By Tyler Patterson
Based on the novel of the same name by Polish writer Stanislaw Lem, Andrei Tarkovsky’s 1972 science-fiction epic Solaris engages with some of the most elemental aspects of life. With incredible comprehensiveness and clarity, the film addresses issues of faith, love, loss, memory, grief, anguish, and reality itself. Tarkovsky even includes an especially timely meditation on the rather unnerving possibility that science might not be able to deal constructively with the issues to which science has brought us. This paradox is the deep theme of Solaris; a film, its essence, about a man who travels to the farthest reaches of space and encounters himself.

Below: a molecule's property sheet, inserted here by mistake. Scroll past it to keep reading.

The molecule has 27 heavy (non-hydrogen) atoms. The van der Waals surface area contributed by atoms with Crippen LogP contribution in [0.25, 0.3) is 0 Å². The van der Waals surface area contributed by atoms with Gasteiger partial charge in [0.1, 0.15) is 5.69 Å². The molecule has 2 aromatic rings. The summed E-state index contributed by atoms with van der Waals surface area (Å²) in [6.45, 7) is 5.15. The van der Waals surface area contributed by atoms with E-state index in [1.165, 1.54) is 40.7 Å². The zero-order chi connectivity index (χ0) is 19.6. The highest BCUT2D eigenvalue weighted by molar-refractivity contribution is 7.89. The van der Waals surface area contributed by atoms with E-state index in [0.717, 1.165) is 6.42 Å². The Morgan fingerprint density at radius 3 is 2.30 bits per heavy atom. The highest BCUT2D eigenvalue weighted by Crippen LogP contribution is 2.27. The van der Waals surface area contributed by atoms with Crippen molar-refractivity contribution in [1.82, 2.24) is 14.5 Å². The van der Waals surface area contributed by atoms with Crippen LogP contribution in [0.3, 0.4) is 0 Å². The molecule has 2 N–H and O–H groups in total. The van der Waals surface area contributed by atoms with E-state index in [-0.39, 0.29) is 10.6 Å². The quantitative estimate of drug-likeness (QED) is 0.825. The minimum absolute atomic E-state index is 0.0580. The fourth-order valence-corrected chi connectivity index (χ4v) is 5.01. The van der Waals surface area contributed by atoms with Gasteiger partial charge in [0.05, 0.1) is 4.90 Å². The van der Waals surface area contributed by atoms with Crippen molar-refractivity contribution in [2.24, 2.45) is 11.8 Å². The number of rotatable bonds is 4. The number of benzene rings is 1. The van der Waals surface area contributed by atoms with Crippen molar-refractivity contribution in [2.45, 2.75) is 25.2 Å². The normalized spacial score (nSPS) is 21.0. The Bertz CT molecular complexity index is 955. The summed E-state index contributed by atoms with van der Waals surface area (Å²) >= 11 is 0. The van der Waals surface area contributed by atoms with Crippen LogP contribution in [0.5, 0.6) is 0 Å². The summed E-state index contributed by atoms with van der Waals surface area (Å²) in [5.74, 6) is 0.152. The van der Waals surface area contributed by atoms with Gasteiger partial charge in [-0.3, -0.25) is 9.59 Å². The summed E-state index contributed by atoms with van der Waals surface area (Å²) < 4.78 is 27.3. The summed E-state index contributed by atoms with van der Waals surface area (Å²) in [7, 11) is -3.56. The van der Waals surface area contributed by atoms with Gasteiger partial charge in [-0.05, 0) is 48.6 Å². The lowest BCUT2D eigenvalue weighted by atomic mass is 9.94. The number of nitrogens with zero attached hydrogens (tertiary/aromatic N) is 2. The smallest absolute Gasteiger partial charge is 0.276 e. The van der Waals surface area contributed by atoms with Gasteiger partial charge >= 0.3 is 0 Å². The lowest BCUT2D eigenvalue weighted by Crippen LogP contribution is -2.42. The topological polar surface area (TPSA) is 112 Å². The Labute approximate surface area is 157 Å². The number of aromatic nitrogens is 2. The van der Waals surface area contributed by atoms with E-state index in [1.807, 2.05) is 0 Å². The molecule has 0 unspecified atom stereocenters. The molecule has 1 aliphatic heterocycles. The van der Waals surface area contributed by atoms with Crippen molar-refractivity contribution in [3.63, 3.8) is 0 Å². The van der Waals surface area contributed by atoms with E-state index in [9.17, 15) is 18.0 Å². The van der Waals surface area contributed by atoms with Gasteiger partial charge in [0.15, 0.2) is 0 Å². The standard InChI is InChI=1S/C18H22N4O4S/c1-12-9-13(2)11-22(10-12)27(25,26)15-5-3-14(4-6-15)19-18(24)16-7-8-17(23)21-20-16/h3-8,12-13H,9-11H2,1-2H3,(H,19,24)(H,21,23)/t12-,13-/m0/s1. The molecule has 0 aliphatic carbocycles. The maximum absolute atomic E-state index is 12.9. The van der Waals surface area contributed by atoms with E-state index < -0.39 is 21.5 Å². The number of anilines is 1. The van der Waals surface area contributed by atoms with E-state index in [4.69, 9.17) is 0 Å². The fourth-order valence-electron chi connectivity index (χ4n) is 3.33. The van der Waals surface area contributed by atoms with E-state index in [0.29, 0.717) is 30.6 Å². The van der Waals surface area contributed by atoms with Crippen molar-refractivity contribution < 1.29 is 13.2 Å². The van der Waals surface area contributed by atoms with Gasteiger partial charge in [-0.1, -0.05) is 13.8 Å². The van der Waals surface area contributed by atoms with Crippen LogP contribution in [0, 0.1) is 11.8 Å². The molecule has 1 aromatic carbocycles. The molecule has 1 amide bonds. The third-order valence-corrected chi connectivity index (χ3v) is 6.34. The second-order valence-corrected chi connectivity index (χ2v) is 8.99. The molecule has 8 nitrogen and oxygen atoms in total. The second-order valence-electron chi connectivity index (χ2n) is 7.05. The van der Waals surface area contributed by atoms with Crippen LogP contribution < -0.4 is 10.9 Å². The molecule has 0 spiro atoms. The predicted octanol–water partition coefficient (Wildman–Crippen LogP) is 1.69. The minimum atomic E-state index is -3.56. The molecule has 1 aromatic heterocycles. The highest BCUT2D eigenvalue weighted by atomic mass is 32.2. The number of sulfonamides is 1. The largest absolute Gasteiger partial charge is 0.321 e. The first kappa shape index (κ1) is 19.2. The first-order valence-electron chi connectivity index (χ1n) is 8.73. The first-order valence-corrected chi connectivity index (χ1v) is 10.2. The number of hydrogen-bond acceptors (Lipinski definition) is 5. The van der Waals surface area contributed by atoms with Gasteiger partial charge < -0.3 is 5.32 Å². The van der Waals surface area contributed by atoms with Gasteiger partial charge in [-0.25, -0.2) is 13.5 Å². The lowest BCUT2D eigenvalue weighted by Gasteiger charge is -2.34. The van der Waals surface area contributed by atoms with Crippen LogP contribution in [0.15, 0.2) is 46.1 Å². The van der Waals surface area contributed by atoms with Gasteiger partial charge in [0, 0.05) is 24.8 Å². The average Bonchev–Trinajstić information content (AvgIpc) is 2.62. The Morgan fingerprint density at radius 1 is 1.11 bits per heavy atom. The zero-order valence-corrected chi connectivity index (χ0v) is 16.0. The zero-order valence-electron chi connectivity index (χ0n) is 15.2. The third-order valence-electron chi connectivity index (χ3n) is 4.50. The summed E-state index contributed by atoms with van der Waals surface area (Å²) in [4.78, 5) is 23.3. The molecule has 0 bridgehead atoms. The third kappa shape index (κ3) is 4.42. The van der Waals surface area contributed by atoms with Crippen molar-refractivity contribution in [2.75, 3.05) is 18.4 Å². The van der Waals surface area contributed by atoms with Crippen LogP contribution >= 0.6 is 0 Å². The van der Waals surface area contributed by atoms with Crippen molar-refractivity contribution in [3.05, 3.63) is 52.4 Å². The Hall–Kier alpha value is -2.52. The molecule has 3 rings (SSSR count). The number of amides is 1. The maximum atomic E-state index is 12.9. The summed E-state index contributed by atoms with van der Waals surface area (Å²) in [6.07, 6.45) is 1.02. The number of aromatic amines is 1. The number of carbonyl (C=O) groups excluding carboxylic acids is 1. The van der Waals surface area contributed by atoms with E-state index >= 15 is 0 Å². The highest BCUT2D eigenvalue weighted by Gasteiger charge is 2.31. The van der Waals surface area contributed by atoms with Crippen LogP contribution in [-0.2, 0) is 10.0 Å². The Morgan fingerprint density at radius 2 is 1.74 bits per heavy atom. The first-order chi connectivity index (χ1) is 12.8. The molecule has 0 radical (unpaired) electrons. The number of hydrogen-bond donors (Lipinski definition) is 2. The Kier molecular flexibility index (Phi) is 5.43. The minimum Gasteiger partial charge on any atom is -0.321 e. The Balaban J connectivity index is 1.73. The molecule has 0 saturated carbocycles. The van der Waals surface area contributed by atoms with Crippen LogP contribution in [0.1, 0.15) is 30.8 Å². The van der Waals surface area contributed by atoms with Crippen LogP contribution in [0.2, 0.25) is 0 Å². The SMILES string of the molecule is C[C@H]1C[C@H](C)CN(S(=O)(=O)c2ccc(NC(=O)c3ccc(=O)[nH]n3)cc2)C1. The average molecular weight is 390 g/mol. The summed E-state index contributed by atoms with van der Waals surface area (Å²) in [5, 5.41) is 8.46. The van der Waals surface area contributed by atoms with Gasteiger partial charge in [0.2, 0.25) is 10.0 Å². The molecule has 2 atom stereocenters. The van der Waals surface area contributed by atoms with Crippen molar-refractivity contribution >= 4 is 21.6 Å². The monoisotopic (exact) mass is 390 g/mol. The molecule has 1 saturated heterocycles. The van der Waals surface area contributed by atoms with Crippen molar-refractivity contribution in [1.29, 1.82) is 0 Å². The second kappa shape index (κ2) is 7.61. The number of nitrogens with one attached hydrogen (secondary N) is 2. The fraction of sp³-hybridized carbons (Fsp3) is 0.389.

The man in question is Kris Kelvin, played by Lithuanian actor Donatas Banionis, a “space psychologist,” whom Tarkovsky introduces in the opening shots of water weeds beneath the surface of clear undulating water. A leaf glides gently across the surface, setting a tone of softness. Solaris moves in such slow tracking shots throughout its duration. Indeed, it is one of the stylistic cornerstones of Tarkovsky’s filmmaking. The camera gradually moves up to show Kris, whose visage is inexplicably grief-stricken. It then cuts back to the weeds waving in the current, an image to which the film will return in its closing sequence, and finally the film zooms in on the weeds that seem to be moving in slow motion. As the weeds move underwater, they take on the appearance of human arms or fingers, almost longing to express something but hindered by the water. Now in a field of wildflowers with a low fog hanging over it, we see Kris again. While the tenderness of the camerawork emphasizes the beauty of the natural world, the landscape takes on an otherworldliness, as though Kris were on a foreign planet. This tension is driven further by an aura of alienation and detachment that Kris emanates into his surroundings. Banionis’ enigmatically stoic expression transmits loneliness beyond the frame.